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Praise for Unspeak in the press

If the nonsense and chicanery spouted by those in power gets up your nose, Steven Poole’s Unspeak will make compelling reading . . . It will do for the spin-doctor’s art what Naomi Klein did for branding in No Logo . . . at its satirical best, Unspeak‘s implacable rage harks back to the thundering tirades of the Augustan era. That’s good news: in an age dominated by oily political spin, Poole promotes scepticism, clarity and independence of thought.

[A] passionate and necessary attack on political rhetoric . . . a persuasive and enjoyable polemic.

Unspeak, writer Steven Poole’s term for a phrase or word that contains a whole unspoken political argument, deserves a place in every journalist’s daily vocabulary . . . should be required reading for reporters and editors everywhere.

Poole’s scholarly prose is razor sharp in its intelligence and wit, and the book will appeal to anyone with an interest in modern politics or language […] To misname something is to deny its reality. By cutting through false names, Poole restores the world to the reader.

Steven Poole’s admirable object is something like moral alertness, founded on close reading. Unspeak is in the best sense a stimulus and a provocation. Unmasking unspeak is addictive, and anyone can play.

Useful […] cool yet impassioned […] Whatever their other faults, the British care about the English language in ways that all but a few Americans simply do not.

It’s probably the kiss of death to any book to describe it as ‘important’. None the less, Poole has managed to nail one of the most insidious spectres of modern life, doing so in a manner that’s constantly stimulating as well as entertaining. His style is concise, perceptive and light enough to see off any risk of pedantry.

A sharply articulated, well-documented exposé of the political and economic manipulation of language . . . He offers reasoned criticism of machinations by governments, media and interest groups, both left and right. A necessary public service . . . Fans of Orwell, take heart.

Kirkus Reviews

With ample outrage and barbed wit, Poole unpacks some of the most prevalent – and politically charged – expressions animating today’s political and media discourse, from ‘intelligent design’ to ‘global warming,’ ‘collateral damage’ to the ‘war on terror.’ . . . This book takes no word at face value, which will anger some and enlighten others, just as a book of social and linguistic commentary should.

Publishers Weekly

His arguments are supported by abundant documentation; his sources are manifold and seemingly inexhaustible, his analyses rigorous, acute and enlightening.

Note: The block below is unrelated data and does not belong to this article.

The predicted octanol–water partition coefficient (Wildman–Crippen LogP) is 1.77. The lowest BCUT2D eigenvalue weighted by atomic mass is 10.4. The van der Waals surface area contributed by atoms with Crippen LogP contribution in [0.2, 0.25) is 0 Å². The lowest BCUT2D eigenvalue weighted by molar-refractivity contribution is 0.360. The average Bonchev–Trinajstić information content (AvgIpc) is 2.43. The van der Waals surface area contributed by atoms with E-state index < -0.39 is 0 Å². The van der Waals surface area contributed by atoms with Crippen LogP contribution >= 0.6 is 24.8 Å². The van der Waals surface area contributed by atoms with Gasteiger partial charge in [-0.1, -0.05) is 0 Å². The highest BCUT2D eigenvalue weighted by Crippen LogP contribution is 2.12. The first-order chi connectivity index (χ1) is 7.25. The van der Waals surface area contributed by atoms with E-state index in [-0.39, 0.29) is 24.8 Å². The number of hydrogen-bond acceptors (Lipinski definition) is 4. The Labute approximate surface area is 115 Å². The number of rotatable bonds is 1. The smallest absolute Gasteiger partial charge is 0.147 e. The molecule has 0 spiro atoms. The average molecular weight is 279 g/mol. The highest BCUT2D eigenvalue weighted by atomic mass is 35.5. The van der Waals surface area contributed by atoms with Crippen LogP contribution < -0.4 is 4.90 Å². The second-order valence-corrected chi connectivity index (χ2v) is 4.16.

James Grieve, Canberra Times

Thought-provoking analysis of an insidious trend.


Engaging, illuminating . . . the pitch is pretty close to perfect.

Jon Elek, Time Out

Poole has a sharp eye for hidden meanings and sub-texts. His account of politicians’ addiction to the word ‘community’ is a tour de force . . . By emphasising that one should always ‘look to the language’, and going about his task with such forensic brio, Poole has done us all a favour.

Francis Wheen, The Liberal

Not just timely and welcome but (you’ll feel once you’ve read this book) urgent . . . We should all be grateful to Steven Poole for his public spiritedness in undertaking it. Will someone please give him a medal, or a government office, or a slot on the radio for daily updates? Unspeak will convince you that we need to be vigilant against ‘the words’.

Claire Harman, London Evening Standard

Impressive and salutary . . . There is no doubt that unspeak is among us and that we must guard against it.

Poole gives us a masterful dissection of the Bush government’s cynical manipulation of the terms used to discuss environmental issues . . . His account of the whole complex of language associated with the ‘war on terror’ and the ‘defence of freedom’ is . . . meticulous and convincing.

An excellent and timely book . . . an extremely well-written, compelling polemic . . . should be essential reading for anyone, and in particular any journalist or commentator, with an interest in world affairs.

Stephen Price, Sunday Business Post

A timely and informative reminder for us to monitor how we use words, but, more importantly, to evaluate how others do too.

If the current state of democratic discourse disturbs you, read this book.

Crap from start to finish.


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